All of the above references have been extended for ease of reading/finding; in the text they are often abbreviated.

Physical Attributes

Wallet style binding measures 18 x 13 x .75 cm; hemp closure tie remnant on front flap. Paper pastedown endpapers (handmade, screen lines visible) and gold endbands. 25 vellum leaves (and one additional fragment at end), with 50 pages of text, double column. The 1st page has 34 rows, but all others I count after have 35 rows. Four quires, stitched between 5v and 6r, 15v and 16r, likely between 21v and 22r (can't see the stitches), and 24v and 25r (last two quires gatherings of two). Quire signatures at the bottom 10v and 20v match the first words on the facing leaves.


Wallet style binding has an old name on the front barely visible and not readable, and two tie holes at the top and bottom of the spine that are no longer used, leading me to believe it has been re-used (also, the fold at the flap was once a little farther out as evidenced by the fold lines).

Paper front endpaper has one tiny wormhole that doesn't go into the vellum; on the endpaper’s verso it has several small inkdots. Due to being in a limp vellum binding the parchment all has the slightest waviness but is in good shape, still feeling somewhat soft. The parchment leaves all show some signs of thumbing/wear, especially at the common thumb site. Thumbing spot slightly cockled (wavy). Also, all leaves have a title (in ink, seems older) and number in graphite (seems fresh in the top margin) at the top margin.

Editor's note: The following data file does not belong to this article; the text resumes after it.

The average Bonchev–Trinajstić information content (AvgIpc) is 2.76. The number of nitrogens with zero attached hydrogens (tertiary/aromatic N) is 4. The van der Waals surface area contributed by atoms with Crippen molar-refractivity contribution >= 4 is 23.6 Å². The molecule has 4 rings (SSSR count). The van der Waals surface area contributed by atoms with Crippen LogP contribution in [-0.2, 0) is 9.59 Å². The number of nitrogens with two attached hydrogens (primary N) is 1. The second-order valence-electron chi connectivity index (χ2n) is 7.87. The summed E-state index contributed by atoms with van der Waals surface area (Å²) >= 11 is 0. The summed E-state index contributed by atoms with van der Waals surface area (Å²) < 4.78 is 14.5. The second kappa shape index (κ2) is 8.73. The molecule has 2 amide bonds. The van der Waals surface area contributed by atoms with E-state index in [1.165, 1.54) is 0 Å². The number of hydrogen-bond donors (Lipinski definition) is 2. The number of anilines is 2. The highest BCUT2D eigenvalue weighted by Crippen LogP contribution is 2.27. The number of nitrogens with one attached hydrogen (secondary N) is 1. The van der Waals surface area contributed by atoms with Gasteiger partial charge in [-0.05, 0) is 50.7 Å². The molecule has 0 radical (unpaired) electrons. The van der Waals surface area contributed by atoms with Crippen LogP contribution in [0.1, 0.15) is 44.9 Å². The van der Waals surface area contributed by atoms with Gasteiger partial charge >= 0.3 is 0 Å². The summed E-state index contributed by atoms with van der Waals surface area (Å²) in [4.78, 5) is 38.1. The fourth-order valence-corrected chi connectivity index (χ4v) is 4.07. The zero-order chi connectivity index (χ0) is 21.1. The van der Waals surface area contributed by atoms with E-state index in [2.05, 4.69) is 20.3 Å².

There is fading of the text at parts, but in almost all cases it is still readable (except: inner column inner text of bottom three rows of 10v and 11r; inner text of inner column bottom three rows leaf 20v). The rubricated word at the bottom of the 1st leaf recto ghosted from a non-existent previous quire. Leaf 7 has a word rubbed out and corrected in the margin. Rubrication on 14v and 15r smudged, also leaves 14 and 15 slightly more cockled; I believe the breviary was open to this point on a moist day in antiquity. There is a fragment of a 26th leaf, this one darkened/hardened and looks like it would have been, before the rebinding, the last leaf of the document. Glue visible deep in the gutter between the quires at 10v and 11r. Occasional number annotations in the margin. Brown mark on upper right fore-edge of leaf 10. Brown mark in top margin of leaf 19. One tiny wormhole at the very bottom of leaves 21-25, near the gutter (far from text).

Possible Use

I see this being very handy in a learning institution that studies the medieval period. The breviary has obvious importance in medieval society and this could be used as an example (portable, personal, etc.). Also, students could gather experience with scribal abbreviation, paleography and Latin. The date and place of authorship could be searched out further, likely based on a combination of the paleography and the elements of the Breviary that are present here. Other elements that could also be searched include: what do the numbered marginal references refer to, is there a name/city/saint that could further pinpoint point of origin, was the last leaf the Office of the Dead or further readings on Mary, and is the wallet style binding original/refurbished or a later addition.